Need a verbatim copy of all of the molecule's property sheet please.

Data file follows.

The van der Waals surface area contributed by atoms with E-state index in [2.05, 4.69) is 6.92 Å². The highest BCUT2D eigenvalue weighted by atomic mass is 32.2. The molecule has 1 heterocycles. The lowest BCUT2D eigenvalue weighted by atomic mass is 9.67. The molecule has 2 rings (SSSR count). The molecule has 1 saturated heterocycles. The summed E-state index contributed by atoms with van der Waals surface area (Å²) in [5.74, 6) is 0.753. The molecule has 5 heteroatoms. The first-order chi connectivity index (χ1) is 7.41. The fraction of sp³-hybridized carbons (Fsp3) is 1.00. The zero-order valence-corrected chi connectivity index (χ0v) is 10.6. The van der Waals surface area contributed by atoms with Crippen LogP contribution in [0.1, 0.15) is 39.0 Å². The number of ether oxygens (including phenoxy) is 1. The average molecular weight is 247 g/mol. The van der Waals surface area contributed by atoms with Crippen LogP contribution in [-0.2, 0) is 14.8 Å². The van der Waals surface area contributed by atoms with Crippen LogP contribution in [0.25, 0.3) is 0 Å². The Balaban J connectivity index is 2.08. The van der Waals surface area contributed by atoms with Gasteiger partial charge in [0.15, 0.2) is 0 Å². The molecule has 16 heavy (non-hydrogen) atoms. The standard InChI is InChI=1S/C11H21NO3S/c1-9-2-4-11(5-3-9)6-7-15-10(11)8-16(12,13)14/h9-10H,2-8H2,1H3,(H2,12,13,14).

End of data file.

The van der Waals surface area contributed by atoms with E-state index in [2.05, 4.69) is 6.92 Å². The highest BCUT2D eigenvalue weighted by atomic mass is 32.2. The molecule has 1 heterocycles. The lowest BCUT2D eigenvalue weighted by atomic mass is 9.67. The molecule has 2 rings (SSSR count). The molecule has 1 saturated heterocycles. The summed E-state index contributed by atoms with van der Waals surface area (Å²) in [5.74, 6) is 0.753. The molecule has 5 heteroatoms. The first-order chi connectivity index (χ1) is 7.41. The fraction of sp³-hybridized carbons (Fsp3) is 1.00. The zero-order valence-corrected chi connectivity index (χ0v) is 10.6. The van der Waals surface area contributed by atoms with Crippen LogP contribution in [0.1, 0.15) is 39.0 Å². The number of ether oxygens (including phenoxy) is 1. The average molecular weight is 247 g/mol. The van der Waals surface area contributed by atoms with Crippen LogP contribution in [-0.2, 0) is 14.8 Å². The van der Waals surface area contributed by atoms with Crippen LogP contribution in [0.25, 0.3) is 0 Å². The Balaban J connectivity index is 2.08. The van der Waals surface area contributed by atoms with Gasteiger partial charge in [0.15, 0.2) is 0 Å². The molecule has 16 heavy (non-hydrogen) atoms. The standard InChI is InChI=1S/C11H21NO3S/c1-9-2-4-11(5-3-9)6-7-15-10(11)8-16(12,13)14/h9-10H,2-8H2,1H3,(H2,12,13,14).